On Dogma and dogmatism

In the course of a discussion about ideas, philosophy, politics, or the mundane, one description that gets thrown about is saying that someone is being dogmatic or advancing dogma.

Dogma is set of beliefs or doctrine especially of a religious nature that is accepted as truth without proof. For example – the Holy Bible says the earth was created in 6 days. That is accepted dogma by Christians and other religious people who use the Bible.

Dogma can appear in non-religious situations such as believing that all people on welfare are lazy or that Iraq had weapons of mass destruction before the 2003 US invasion. These are ideas that are accepted or advanced with little if any proof and if actual evidence contrary to that belief is found, it is simply ignored or dismissed.

Dogmatic from the root word dogma, involves holding fast to dogma, or set values or beliefs, without considering or respecting other values or beliefs.

What is “dogmatic” is actually open to debate. It is based on the subjective evaluation of the person listening to the discussion and their subjective idea as to what is meant by “respect” and “consideration.” Some people feel that all ideas are equally valid and if someone doesn’t agree then they are being dogmatic. They feel that “respect” must equal agreement or that “consideration” makes the ideas equal.

In a rational discussion, one can reject the conclusions or not agree with the premises and not be dogmatic. Listening and exploring other ideas is showing “respect”. Being disrespectful is preventing or encouraging censorship of ideas opposed to ones own or asking people to ignore logic or ignore false premises and conclusions for the sake of being nice. One way to do that is to accuse someone of being dogmatic.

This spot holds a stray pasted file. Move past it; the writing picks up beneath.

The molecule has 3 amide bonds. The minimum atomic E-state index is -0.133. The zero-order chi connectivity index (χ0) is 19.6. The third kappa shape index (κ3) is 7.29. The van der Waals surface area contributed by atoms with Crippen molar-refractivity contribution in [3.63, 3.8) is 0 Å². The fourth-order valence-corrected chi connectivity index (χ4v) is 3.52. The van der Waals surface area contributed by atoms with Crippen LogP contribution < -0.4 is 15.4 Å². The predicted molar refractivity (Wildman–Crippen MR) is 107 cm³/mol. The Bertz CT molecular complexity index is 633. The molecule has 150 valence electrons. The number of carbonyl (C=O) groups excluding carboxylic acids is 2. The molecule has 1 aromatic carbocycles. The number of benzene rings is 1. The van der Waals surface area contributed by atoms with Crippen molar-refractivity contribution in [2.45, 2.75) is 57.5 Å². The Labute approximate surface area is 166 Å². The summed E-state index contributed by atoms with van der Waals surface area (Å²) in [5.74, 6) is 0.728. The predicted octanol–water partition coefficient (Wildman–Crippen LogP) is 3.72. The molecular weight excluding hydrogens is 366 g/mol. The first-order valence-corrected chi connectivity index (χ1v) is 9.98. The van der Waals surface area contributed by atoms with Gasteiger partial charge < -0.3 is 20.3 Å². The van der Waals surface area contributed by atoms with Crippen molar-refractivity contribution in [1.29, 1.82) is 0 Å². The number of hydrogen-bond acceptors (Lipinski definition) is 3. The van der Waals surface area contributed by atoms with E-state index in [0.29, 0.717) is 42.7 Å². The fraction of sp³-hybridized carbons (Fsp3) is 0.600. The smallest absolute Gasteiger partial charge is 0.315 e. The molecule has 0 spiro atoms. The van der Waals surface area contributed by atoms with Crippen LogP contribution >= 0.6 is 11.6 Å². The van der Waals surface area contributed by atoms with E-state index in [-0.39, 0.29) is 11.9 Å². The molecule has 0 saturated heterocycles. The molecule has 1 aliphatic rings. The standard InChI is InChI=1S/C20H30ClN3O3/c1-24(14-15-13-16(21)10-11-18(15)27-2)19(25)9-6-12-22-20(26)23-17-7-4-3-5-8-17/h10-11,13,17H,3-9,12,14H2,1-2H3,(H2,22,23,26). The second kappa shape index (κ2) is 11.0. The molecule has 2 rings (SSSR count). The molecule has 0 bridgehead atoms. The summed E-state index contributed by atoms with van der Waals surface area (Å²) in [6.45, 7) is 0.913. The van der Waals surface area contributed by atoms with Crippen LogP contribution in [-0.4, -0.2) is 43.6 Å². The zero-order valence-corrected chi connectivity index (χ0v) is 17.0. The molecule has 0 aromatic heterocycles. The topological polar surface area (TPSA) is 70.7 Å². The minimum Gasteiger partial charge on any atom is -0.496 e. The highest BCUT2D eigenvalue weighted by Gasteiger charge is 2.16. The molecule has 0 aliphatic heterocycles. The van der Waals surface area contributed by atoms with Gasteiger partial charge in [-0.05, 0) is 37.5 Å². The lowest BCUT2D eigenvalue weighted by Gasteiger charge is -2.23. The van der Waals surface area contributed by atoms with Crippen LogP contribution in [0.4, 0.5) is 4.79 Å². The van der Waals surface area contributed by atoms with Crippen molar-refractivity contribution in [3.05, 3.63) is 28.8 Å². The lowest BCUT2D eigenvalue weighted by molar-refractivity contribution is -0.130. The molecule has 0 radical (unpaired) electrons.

Focusing on the people making the argument instead of the argument itself makes one dogmatic because you aren’t respecting or considering what the other person is saying. Personalities are different in each person and some can be seen to be passionate about their ideas and they can become an ass about it.

Being passionate about your ideas to the point of being a nasty person still doesn’t make one dogmatic. It isn’t how the person presents their argument that is important. What is important is the content of their conclusions and how they arrived at them.

The Humanist philosophy builds on the foundation that all ideas are open to question, even our own. That doesn’t mean we must accept every new idea and not accepting every new idea or view doesn’t make us dogmatic.

A new idea or change to a current belief is accepted if there is concrete evidence for it and it is based on rational logical thought.

Humanism isn’t based on dogma and if the philosophy is applied as it should be then it also isn’t dogmatic.

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